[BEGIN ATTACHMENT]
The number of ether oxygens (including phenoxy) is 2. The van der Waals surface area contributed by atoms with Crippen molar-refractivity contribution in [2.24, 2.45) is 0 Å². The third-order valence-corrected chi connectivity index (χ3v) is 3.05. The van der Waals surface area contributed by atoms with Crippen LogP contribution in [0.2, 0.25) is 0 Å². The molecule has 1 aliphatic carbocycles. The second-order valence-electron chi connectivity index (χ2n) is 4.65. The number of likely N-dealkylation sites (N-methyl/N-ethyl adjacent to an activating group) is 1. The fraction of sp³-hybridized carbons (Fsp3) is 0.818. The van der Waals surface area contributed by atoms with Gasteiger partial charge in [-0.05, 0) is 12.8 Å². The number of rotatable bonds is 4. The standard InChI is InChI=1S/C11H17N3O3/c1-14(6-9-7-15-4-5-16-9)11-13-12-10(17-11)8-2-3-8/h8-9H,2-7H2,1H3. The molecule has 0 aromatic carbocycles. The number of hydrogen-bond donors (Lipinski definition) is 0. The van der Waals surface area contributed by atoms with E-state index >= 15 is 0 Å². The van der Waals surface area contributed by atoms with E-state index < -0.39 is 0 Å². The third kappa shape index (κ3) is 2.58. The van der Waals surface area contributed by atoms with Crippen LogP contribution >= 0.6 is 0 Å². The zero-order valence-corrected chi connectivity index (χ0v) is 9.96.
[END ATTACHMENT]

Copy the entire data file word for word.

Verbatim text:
The number of ether oxygens (including phenoxy) is 2. The van der Waals surface area contributed by atoms with Crippen molar-refractivity contribution in [2.24, 2.45) is 0 Å². The third-order valence-corrected chi connectivity index (χ3v) is 3.05. The van der Waals surface area contributed by atoms with Crippen LogP contribution in [0.2, 0.25) is 0 Å². The molecule has 1 aliphatic carbocycles. The second-order valence-electron chi connectivity index (χ2n) is 4.65. The number of likely N-dealkylation sites (N-methyl/N-ethyl adjacent to an activating group) is 1. The fraction of sp³-hybridized carbons (Fsp3) is 0.818. The van der Waals surface area contributed by atoms with Gasteiger partial charge in [-0.05, 0) is 12.8 Å². The number of rotatable bonds is 4. The standard InChI is InChI=1S/C11H17N3O3/c1-14(6-9-7-15-4-5-16-9)11-13-12-10(17-11)8-2-3-8/h8-9H,2-7H2,1H3. The molecule has 0 aromatic carbocycles. The number of hydrogen-bond donors (Lipinski definition) is 0. The van der Waals surface area contributed by atoms with E-state index >= 15 is 0 Å². The van der Waals surface area contributed by atoms with E-state index < -0.39 is 0 Å². The third kappa shape index (κ3) is 2.58. The van der Waals surface area contributed by atoms with Crippen LogP contribution >= 0.6 is 0 Å². The zero-order valence-corrected chi connectivity index (χ0v) is 9.96.